A major factor in my calculus is also that, given enough time, it’ll probably become much more feasible to send non-biological life without any need for terraforming to planets outside of our solar system than to send biological life, so that even in terraforming scenarios the terraforming will probably be limited to just planets within the solar system.

Comment by telofy on Is visiting North Korea effective? · 2019-04-06T12:48:39.522Z · score: 11 (4 votes) · EA · GW

I’ve written a comparative article on plausible intervention for human rights in North Korea. The activists I interviewed had already considered running campaigns to discourage travel to North Korea because tourism is an important source of foreign currency for the government. (They can force their citizens to stage North Korean life for tourists while paying them in their worthless national currency, so that they make a large profit on tourism.)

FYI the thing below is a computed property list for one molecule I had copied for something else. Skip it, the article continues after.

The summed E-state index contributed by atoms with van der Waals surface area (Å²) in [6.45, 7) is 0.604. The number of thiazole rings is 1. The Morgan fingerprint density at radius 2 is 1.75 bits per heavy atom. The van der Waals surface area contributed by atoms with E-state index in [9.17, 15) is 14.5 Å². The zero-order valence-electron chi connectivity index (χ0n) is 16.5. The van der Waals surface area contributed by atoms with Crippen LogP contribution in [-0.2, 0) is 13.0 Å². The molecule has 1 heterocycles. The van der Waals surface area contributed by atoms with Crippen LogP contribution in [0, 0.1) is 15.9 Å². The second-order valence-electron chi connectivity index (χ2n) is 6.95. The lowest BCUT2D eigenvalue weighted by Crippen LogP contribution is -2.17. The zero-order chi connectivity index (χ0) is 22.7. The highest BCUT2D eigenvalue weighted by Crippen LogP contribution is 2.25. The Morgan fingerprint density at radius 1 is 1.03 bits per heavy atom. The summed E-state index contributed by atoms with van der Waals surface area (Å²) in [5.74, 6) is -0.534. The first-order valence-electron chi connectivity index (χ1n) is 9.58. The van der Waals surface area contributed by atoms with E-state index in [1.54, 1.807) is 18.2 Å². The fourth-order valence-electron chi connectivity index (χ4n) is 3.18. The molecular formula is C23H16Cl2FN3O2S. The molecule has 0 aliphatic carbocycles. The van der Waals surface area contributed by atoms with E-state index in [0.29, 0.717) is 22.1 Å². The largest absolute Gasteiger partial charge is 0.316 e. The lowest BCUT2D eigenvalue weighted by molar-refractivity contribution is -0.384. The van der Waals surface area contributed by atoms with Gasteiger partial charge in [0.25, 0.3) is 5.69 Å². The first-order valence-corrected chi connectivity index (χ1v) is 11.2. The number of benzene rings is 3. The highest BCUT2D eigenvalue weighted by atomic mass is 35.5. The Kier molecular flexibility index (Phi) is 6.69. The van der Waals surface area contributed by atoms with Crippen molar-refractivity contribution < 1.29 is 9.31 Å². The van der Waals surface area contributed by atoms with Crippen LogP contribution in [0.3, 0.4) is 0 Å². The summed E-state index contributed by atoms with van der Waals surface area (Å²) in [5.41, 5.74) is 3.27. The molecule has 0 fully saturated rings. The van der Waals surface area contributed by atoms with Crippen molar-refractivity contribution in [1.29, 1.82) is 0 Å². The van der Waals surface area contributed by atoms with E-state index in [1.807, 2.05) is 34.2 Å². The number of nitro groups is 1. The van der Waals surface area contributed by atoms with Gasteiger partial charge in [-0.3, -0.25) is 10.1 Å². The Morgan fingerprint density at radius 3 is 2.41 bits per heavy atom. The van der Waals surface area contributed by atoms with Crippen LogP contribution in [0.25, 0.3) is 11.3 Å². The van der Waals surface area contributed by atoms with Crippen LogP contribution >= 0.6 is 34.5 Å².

To my knowledge, these activists never pursued that strategy because it may actually be an attention hazard and thus actually increase tourism, and because it might strain relationships with organizations that think that tourists may show North Koreans that other ways of life are possible. But I find that implausible because almost no one is allowed to travel within North Korea (and tourists are even more tightly controlled and restricted) so that it’s always only the same most loyal North Koreans who come into contact with tourists.

But I discuss other more promising interventions in the article. For more detailed, reliable, and up-to-date information you can get in touch with, e.g., Saram as I’m not myself active in the space.